Commonly Asked Questions
How to capture a compression waveform with your eSCOPE ELITE
Follow this process for every compression waveform you are capturing with the eSCOPE ELITE. Please connect as follows:
Channel 1– Exhaust Transducer Channel 2– Ignition Trigger Channel 3– 300PSI Transducer Channel 4 – Vacuum Transducer
The ignition trigger can be Inductive as displayed above, back probed to the signal side of a coil or with an eCOP (Coil on Plug Adapter).
You MUST trigger off the same cylinder that you re analyzing. If the 300psi transducer is in cylinder 3 use the cylinder 3 coil or plug wire.
You can set the Range values automatically by simply clicking on the PSI button.
Remember to set the record time to 40.0 or 80ms.
1. Cranking Wave Form Capture
Note: For this capture you will need 7 to 10 seconds of cranking data obtained with the throttle in the closed position and the fuel system disabled to prevent the engine from starting.
Do NOT use Flood Mode to prevent starting.
a. From the “Measure and Deep Rec” tab, click on “Start Deep Record.”
b. Crank the engine for 7 to 10 seconds.
c. Click on “Stop Deep Record”
We are looking for a captured waveform that is like the one below:
d. Click on “Save Deep Record”
e. Save the Deep Recording and name accordingly.
1. Set the System” to “In Cylinder”, this will automatically populate the channel labels for you, if you are in any other cylinder other that 1, set the Channel 2 label accordingly.
2. Choose the correct firing order using the drop down listing next to Firing Order.
You have saved your capture, now what?
1. Choose Zoom Window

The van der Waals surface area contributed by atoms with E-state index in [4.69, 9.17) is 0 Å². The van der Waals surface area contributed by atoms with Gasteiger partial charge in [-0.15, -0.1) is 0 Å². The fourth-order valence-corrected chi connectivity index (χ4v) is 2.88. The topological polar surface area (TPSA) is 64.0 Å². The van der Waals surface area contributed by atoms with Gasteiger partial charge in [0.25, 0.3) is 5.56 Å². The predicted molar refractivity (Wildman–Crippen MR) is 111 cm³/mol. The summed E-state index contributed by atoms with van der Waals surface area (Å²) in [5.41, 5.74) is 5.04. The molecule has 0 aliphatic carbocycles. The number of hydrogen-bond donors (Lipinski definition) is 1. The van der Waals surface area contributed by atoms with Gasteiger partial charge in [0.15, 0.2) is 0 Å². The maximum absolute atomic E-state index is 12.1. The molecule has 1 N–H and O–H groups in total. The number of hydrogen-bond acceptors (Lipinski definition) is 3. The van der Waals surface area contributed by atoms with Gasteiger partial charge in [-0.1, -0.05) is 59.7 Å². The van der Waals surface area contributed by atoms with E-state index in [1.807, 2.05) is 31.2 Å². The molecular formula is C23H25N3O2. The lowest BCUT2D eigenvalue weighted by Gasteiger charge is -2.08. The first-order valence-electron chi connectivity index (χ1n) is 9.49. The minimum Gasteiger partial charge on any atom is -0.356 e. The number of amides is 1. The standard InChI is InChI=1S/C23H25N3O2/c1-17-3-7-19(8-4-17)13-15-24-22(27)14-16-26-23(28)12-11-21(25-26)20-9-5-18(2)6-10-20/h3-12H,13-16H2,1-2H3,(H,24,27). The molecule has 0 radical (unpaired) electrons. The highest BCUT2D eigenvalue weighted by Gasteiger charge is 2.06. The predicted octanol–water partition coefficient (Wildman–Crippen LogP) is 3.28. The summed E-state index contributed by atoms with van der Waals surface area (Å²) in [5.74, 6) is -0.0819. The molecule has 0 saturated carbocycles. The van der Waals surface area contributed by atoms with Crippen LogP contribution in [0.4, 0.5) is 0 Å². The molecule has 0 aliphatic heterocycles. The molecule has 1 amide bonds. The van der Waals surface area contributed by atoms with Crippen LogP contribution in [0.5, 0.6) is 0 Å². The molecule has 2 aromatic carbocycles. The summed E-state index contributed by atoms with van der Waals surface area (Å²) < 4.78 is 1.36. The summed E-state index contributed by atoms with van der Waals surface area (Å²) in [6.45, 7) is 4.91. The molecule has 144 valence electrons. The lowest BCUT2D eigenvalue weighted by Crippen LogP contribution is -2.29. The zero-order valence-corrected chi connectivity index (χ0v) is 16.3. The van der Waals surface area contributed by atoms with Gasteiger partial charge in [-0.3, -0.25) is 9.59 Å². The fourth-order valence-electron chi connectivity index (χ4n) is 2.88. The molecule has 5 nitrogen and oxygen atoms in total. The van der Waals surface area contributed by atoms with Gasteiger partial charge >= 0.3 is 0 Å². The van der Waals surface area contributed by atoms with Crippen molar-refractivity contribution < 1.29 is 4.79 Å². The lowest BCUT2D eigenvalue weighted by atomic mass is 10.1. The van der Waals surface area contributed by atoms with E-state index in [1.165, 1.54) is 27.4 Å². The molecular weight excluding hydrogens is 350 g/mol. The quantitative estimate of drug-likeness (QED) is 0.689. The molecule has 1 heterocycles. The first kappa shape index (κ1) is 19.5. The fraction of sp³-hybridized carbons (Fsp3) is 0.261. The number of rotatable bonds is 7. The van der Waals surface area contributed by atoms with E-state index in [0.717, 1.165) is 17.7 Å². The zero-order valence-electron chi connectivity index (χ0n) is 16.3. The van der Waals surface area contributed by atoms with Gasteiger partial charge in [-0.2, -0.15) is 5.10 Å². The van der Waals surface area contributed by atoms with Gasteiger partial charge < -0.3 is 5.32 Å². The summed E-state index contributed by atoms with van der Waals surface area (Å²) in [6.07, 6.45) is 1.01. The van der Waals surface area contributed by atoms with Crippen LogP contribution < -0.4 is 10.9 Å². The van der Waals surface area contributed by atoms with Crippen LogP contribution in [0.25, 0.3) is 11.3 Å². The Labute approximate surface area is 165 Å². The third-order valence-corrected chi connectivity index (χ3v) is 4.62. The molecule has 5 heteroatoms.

a. Draw a box around two compression towers.
2. Choose Get Cursors
b. Drag a vertical cursor to the center of each compression tower
3. Choose Mark Camshaft
When the engine is in a cranking condition the engine can only produce 1 inch hg to 3 inches hg of intake manifold cranking vacuum.
With this reduced intake manifold vacuum, the exhaust plateau will also be reduced or will decrease in its definition. With this decrease in the exhaust plateau’s definition the exhaust plateau will change in the way that it appears and is used. Since the height of the plateau is based on only 1 to 3 inches hg, this plateau will no longer cross the bottom dead center 180º mark or the TDC 360º +20 mark. The intake manifold vacuum will need to be much greater for the exhaust plateau to have enough height or pressure change for these exhaust and intake ramps to cross their targets. Since the exhaust and intake ramps cannot be used to check cam timing during a cranking condition, the valve openings must be checked instead.
Rules of Thumb
The exhaust valve opening should occur 30º to 50º before BDC 180º.
The intake valve opening should occur just after TDC 360º.
The intake valve closing should occur 30º to 60º after BDC 540º.
If these targets are met the camshafts are timed closely enough for the engine to start however, the camshaft timing could still be up to 1 tooth out of time.
For the cam timing to be known the engine must be at a steady idle state.
Leaking Intake Valve
Now we will look at a problem cylinder as seen in image below; the green trace is the in-cylinder pressure waveform, while the blue trace is the intake waveform, and the yellow trace is the exhaust waveform. When analyzing the in-cylinder waveform several things stand out, such as the leaning compression towers, and the deep exhaust pocket. These items clearly show the cylinder is leaking.
Now look at the intake waveform in blue. The cylinder intake pull marked 1 is from the cylinder we are currently testing. The intake pull marked 3 as we can see is narrow and the transfer point at the TDC mark has moved to a positive pressure. This is caused from an intake valve sealing problem. As the piston moves up ward on the compression stroke the air volume in the cylinder is push into the intake manifold past the leaking intake valve. This creates the narrow intake pull on 3 and then the positive pressure in the intake manifold.
This 2003 Dodge Ram 1500 5.7 exhibiting a misfire on cylinder 2.